My Favorite Things: Oilskins
Maritime Museum of the Atlantic
The oilskins in our Robertson Store ship chandlery have been an important item of our collection since the museum opened. They represent over 300 years of proud seafaring tradition in Nova Scotia and are a good reminder of our roots.
Waterproof clothing has been in use since the late 1700’s and various methods have been used to make them. In early days, they were made of old sailcloth with a thin layer of tar, or cotton duck soaked in linseed oil and/or paint. In 1898 New Zealander Edward Le Roy developed a linseed and wax outfit that was more breathable. Helly Hansen was one of the first successful commercial foul-weather gear makers, producing oilskins, sou’westers and tarpaulin hats in 1877.
Every sailor had to have a set of oilskins to protect them from the weather and these were fairly inexpensive to make. A sailor’s wife could easily make a set if she had some fabric and enough linseed oil. This type of wet-weather gear was the only thing available until the 1920s when plastic (PVC) rain gear came onto the market. Even when plastic gear was available, people still used oilskins for many years as they were cheaper and they could make their own.
Oilskins were made of cotton duck sewn into a coat and pair of pants. They were then immersed into a vat of boiled linseed oil and soaked for three days, keeping the linseed oil hot. They were then hung to dry and brushed with additional linseed oil until they couldn’t absorb any more. The yellow color came from the oil and wax, and if you wanted a black set they would add lamp black (soot) to the oil.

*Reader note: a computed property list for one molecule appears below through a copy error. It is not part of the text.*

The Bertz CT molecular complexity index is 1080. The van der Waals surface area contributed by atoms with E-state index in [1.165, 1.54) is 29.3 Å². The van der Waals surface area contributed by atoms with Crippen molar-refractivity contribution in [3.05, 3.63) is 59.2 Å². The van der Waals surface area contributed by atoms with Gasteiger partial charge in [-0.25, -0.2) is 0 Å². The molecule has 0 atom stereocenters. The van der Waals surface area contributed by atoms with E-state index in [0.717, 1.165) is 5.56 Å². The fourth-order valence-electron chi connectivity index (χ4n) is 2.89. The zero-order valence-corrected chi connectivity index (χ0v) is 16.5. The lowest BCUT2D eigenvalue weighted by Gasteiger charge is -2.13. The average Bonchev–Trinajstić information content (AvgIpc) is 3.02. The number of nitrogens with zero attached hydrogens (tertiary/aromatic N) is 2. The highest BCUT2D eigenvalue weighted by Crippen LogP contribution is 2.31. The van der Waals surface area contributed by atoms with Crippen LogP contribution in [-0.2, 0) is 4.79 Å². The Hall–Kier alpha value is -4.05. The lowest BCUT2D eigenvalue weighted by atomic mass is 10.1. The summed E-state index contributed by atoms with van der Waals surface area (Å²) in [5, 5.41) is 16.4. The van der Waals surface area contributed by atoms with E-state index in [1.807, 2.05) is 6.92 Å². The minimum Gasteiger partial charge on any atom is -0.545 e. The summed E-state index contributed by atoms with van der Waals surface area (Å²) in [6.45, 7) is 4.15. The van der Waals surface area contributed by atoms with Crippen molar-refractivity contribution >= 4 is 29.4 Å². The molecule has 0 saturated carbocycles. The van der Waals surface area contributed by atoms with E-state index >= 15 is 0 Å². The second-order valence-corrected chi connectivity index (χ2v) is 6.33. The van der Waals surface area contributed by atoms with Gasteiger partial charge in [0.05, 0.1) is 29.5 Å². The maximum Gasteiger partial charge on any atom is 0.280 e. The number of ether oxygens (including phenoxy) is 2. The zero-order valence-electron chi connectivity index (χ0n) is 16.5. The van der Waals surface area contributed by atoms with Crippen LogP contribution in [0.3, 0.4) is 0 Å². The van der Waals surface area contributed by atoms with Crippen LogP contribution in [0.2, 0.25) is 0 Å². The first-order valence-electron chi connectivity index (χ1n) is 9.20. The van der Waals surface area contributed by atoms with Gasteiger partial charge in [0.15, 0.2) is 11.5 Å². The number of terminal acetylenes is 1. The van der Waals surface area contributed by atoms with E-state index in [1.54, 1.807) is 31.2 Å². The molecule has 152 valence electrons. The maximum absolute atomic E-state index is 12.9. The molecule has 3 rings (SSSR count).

Oilskins were waterproof, but would eventually lose their weatherproofing in spots. Every sailor would have their own pot of linseed oil to touch it up. They were also quite stiff and sticky; you would have to have a nice thick sweater on underneath for comfort. One big drawback was that they were very flammable due to the linseed oil. You could not leave them in piles or enclosed spaces or they might spontaneously combust! To complete your wet-weather gear, you would need a good Sou’wester hat: made out of oiled canvas, it had a special design with a turned up front and a longer brim behind so the rain would just slip right off your back.
These sets of rain gear transformed work onboard vessels and made life a little less unpleasant for the fisherman or laborer. Staying dry is essential to feeling comfortable: it may seem like a small thing, but it played an important role in keeping people working and healthy. Fishing remains a fundamental part of Nova Scotia’s economy to this day.
Kelly Anstey, Visitor Experience Team, Maritime Museum of the Atlantic